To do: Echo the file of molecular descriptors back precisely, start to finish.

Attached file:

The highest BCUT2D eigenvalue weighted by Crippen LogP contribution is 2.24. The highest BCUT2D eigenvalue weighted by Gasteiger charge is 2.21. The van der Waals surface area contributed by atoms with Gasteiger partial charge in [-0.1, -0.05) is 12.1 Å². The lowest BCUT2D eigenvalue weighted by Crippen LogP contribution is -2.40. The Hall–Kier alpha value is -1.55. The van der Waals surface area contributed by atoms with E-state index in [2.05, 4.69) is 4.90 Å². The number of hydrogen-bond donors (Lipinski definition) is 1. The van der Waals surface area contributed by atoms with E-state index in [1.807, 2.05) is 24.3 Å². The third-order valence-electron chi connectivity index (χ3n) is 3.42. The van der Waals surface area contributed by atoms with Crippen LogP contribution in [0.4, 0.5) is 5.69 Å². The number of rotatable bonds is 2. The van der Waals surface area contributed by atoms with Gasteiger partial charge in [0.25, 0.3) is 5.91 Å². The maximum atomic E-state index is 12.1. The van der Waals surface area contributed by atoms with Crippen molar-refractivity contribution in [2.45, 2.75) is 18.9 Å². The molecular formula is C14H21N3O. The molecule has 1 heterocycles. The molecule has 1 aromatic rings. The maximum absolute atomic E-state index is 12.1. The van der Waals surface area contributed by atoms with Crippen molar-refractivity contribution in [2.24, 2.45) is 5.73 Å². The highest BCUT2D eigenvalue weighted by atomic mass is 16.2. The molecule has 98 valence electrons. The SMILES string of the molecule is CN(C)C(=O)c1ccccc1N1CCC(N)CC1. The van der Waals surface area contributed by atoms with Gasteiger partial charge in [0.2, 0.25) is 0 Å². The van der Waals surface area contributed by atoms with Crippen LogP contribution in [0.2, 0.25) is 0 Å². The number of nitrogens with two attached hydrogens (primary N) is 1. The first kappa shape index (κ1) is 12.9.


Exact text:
The highest BCUT2D eigenvalue weighted by Crippen LogP contribution is 2.24. The highest BCUT2D eigenvalue weighted by Gasteiger charge is 2.21. The van der Waals surface area contributed by atoms with Gasteiger partial charge in [-0.1, -0.05) is 12.1 Å². The lowest BCUT2D eigenvalue weighted by Crippen LogP contribution is -2.40. The Hall–Kier alpha value is -1.55. The van der Waals surface area contributed by atoms with E-state index in [2.05, 4.69) is 4.90 Å². The number of hydrogen-bond donors (Lipinski definition) is 1. The van der Waals surface area contributed by atoms with E-state index in [1.807, 2.05) is 24.3 Å². The third-order valence-electron chi connectivity index (χ3n) is 3.42. The van der Waals surface area contributed by atoms with Crippen LogP contribution in [0.4, 0.5) is 5.69 Å². The number of rotatable bonds is 2. The van der Waals surface area contributed by atoms with Gasteiger partial charge in [0.25, 0.3) is 5.91 Å². The maximum atomic E-state index is 12.1. The van der Waals surface area contributed by atoms with Crippen molar-refractivity contribution in [2.45, 2.75) is 18.9 Å². The molecular formula is C14H21N3O. The molecule has 1 heterocycles. The molecule has 1 aromatic rings. The maximum absolute atomic E-state index is 12.1. The van der Waals surface area contributed by atoms with Crippen molar-refractivity contribution in [2.24, 2.45) is 5.73 Å². The highest BCUT2D eigenvalue weighted by atomic mass is 16.2. The molecule has 98 valence electrons. The SMILES string of the molecule is CN(C)C(=O)c1ccccc1N1CCC(N)CC1. The van der Waals surface area contributed by atoms with Gasteiger partial charge in [0.2, 0.25) is 0 Å². The van der Waals surface area contributed by atoms with Crippen LogP contribution in [0.2, 0.25) is 0 Å². The number of nitrogens with two attached hydrogens (primary N) is 1. The first kappa shape index (κ1) is 12.9.